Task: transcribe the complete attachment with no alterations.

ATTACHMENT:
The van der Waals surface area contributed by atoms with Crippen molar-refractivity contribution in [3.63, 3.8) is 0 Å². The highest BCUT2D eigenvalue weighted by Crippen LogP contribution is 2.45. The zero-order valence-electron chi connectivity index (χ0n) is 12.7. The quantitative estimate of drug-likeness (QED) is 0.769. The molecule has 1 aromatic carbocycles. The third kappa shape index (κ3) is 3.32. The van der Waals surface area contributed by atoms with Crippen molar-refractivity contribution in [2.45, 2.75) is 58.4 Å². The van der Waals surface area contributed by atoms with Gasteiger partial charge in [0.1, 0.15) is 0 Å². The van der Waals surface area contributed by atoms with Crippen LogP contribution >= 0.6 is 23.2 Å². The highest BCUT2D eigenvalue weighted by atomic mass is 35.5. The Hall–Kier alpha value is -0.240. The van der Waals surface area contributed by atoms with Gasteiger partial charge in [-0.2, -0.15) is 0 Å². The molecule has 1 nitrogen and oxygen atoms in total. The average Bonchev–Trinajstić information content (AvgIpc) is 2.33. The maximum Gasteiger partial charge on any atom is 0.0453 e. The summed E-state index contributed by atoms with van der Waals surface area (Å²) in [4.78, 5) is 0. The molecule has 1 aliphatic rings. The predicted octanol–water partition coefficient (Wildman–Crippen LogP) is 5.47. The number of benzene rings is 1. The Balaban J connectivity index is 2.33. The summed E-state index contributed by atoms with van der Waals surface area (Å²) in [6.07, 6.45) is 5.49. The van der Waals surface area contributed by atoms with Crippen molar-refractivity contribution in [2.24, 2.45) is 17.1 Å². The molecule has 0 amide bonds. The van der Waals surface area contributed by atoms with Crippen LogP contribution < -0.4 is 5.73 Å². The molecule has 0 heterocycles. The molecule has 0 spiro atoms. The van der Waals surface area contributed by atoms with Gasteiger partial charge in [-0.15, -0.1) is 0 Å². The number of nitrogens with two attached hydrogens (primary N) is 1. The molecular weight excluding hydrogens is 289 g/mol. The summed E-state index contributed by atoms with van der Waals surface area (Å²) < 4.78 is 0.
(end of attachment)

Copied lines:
The van der Waals surface area contributed by atoms with Crippen molar-refractivity contribution in [3.63, 3.8) is 0 Å². The highest BCUT2D eigenvalue weighted by Crippen LogP contribution is 2.45. The zero-order valence-electron chi connectivity index (χ0n) is 12.7. The quantitative estimate of drug-likeness (QED) is 0.769. The molecule has 1 aromatic carbocycles. The third kappa shape index (κ3) is 3.32. The van der Waals surface area contributed by atoms with Crippen molar-refractivity contribution in [2.45, 2.75) is 58.4 Å². The van der Waals surface area contributed by atoms with Gasteiger partial charge in [0.1, 0.15) is 0 Å². The van der Waals surface area contributed by atoms with Crippen LogP contribution >= 0.6 is 23.2 Å². The highest BCUT2D eigenvalue weighted by atomic mass is 35.5. The Hall–Kier alpha value is -0.240. The van der Waals surface area contributed by atoms with Gasteiger partial charge in [-0.2, -0.15) is 0 Å². The molecule has 1 nitrogen and oxygen atoms in total. The average Bonchev–Trinajstić information content (AvgIpc) is 2.33. The maximum Gasteiger partial charge on any atom is 0.0453 e. The summed E-state index contributed by atoms with van der Waals surface area (Å²) in [4.78, 5) is 0. The molecule has 1 aliphatic rings. The predicted octanol–water partition coefficient (Wildman–Crippen LogP) is 5.47. The number of benzene rings is 1. The Balaban J connectivity index is 2.33. The summed E-state index contributed by atoms with van der Waals surface area (Å²) in [6.07, 6.45) is 5.49. The van der Waals surface area contributed by atoms with Crippen molar-refractivity contribution in [2.24, 2.45) is 17.1 Å². The molecule has 0 amide bonds. The van der Waals surface area contributed by atoms with Crippen LogP contribution < -0.4 is 5.73 Å². The molecule has 0 heterocycles. The molecule has 0 spiro atoms. The van der Waals surface area contributed by atoms with Gasteiger partial charge in [-0.15, -0.1) is 0 Å². The number of nitrogens with two attached hydrogens (primary N) is 1. The molecular weight excluding hydrogens is 289 g/mol. The summed E-state index contributed by atoms with van der Waals surface area (Å²) < 4.78 is 0.